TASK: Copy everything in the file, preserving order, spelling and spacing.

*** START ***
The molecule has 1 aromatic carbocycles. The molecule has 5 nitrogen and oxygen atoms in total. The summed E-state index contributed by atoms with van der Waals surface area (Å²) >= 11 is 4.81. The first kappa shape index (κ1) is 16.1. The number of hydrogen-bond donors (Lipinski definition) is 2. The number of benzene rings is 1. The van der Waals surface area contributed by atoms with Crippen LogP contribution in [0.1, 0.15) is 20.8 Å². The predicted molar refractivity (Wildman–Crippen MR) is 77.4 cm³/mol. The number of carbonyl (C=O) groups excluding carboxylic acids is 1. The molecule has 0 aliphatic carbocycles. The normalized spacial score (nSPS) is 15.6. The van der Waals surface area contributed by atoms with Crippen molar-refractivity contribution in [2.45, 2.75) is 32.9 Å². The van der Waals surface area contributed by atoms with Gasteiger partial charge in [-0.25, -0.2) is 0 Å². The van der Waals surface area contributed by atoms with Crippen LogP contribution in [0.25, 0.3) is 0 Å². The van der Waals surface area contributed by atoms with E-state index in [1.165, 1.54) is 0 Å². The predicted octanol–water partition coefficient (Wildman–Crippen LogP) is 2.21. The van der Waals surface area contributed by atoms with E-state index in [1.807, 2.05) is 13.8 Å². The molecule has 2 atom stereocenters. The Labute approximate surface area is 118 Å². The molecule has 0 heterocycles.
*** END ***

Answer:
The molecule has 1 aromatic carbocycles. The molecule has 5 nitrogen and oxygen atoms in total. The summed E-state index contributed by atoms with van der Waals surface area (Å²) >= 11 is 4.81. The first kappa shape index (κ1) is 16.1. The number of hydrogen-bond donors (Lipinski definition) is 2. The number of benzene rings is 1. The van der Waals surface area contributed by atoms with Crippen LogP contribution in [0.1, 0.15) is 20.8 Å². The predicted molar refractivity (Wildman–Crippen MR) is 77.4 cm³/mol. The number of carbonyl (C=O) groups excluding carboxylic acids is 1. The molecule has 0 aliphatic carbocycles. The normalized spacial score (nSPS) is 15.6. The van der Waals surface area contributed by atoms with Crippen molar-refractivity contribution in [2.45, 2.75) is 32.9 Å². The van der Waals surface area contributed by atoms with Gasteiger partial charge in [-0.25, -0.2) is 0 Å². The van der Waals surface area contributed by atoms with Crippen LogP contribution in [0.25, 0.3) is 0 Å². The van der Waals surface area contributed by atoms with E-state index in [1.165, 1.54) is 0 Å². The predicted octanol–water partition coefficient (Wildman–Crippen LogP) is 2.21. The van der Waals surface area contributed by atoms with E-state index in [1.807, 2.05) is 13.8 Å². The molecule has 2 atom stereocenters. The Labute approximate surface area is 118 Å². The molecule has 0 heterocycles.